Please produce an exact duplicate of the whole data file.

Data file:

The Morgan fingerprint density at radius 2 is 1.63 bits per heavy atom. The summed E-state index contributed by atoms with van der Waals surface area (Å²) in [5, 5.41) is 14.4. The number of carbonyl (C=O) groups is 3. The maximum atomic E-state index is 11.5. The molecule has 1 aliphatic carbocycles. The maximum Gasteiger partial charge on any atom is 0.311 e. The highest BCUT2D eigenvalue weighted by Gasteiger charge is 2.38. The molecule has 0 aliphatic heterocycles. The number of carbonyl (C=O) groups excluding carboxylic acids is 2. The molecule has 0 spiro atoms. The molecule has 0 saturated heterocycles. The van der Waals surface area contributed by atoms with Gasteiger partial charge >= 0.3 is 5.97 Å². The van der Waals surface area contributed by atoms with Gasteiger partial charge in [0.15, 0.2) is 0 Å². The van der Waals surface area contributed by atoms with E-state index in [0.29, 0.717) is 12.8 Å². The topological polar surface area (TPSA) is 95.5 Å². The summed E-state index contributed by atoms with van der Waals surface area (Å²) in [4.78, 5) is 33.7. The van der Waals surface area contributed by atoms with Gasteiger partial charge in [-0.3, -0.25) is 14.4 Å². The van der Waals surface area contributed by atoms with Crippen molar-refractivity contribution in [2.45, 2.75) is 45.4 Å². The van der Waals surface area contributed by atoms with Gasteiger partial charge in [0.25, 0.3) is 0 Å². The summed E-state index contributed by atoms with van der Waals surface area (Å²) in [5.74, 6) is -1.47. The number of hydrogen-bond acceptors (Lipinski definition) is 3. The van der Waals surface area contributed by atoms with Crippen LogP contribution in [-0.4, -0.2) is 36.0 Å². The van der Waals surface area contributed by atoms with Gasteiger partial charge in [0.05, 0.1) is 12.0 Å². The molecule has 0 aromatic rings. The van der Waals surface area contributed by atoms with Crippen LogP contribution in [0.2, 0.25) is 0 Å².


The Morgan fingerprint density at radius 2 is 1.63 bits per heavy atom. The summed E-state index contributed by atoms with van der Waals surface area (Å²) in [5, 5.41) is 14.4. The number of carbonyl (C=O) groups is 3. The maximum atomic E-state index is 11.5. The molecule has 1 aliphatic carbocycles. The maximum Gasteiger partial charge on any atom is 0.311 e. The highest BCUT2D eigenvalue weighted by Gasteiger charge is 2.38. The molecule has 0 aliphatic heterocycles. The number of carbonyl (C=O) groups excluding carboxylic acids is 2. The molecule has 0 spiro atoms. The molecule has 0 saturated heterocycles. The van der Waals surface area contributed by atoms with Gasteiger partial charge >= 0.3 is 5.97 Å². The van der Waals surface area contributed by atoms with Gasteiger partial charge in [0.15, 0.2) is 0 Å². The van der Waals surface area contributed by atoms with E-state index in [0.29, 0.717) is 12.8 Å². The topological polar surface area (TPSA) is 95.5 Å². The summed E-state index contributed by atoms with van der Waals surface area (Å²) in [4.78, 5) is 33.7. The van der Waals surface area contributed by atoms with Gasteiger partial charge in [-0.3, -0.25) is 14.4 Å². The van der Waals surface area contributed by atoms with Crippen molar-refractivity contribution in [2.45, 2.75) is 45.4 Å². The van der Waals surface area contributed by atoms with Gasteiger partial charge in [0.25, 0.3) is 0 Å². The summed E-state index contributed by atoms with van der Waals surface area (Å²) in [5.74, 6) is -1.47. The number of hydrogen-bond acceptors (Lipinski definition) is 3. The van der Waals surface area contributed by atoms with Crippen LogP contribution in [-0.4, -0.2) is 36.0 Å². The van der Waals surface area contributed by atoms with Gasteiger partial charge in [0.05, 0.1) is 12.0 Å². The molecule has 0 aromatic rings. The van der Waals surface area contributed by atoms with Crippen LogP contribution in [0.2, 0.25) is 0 Å².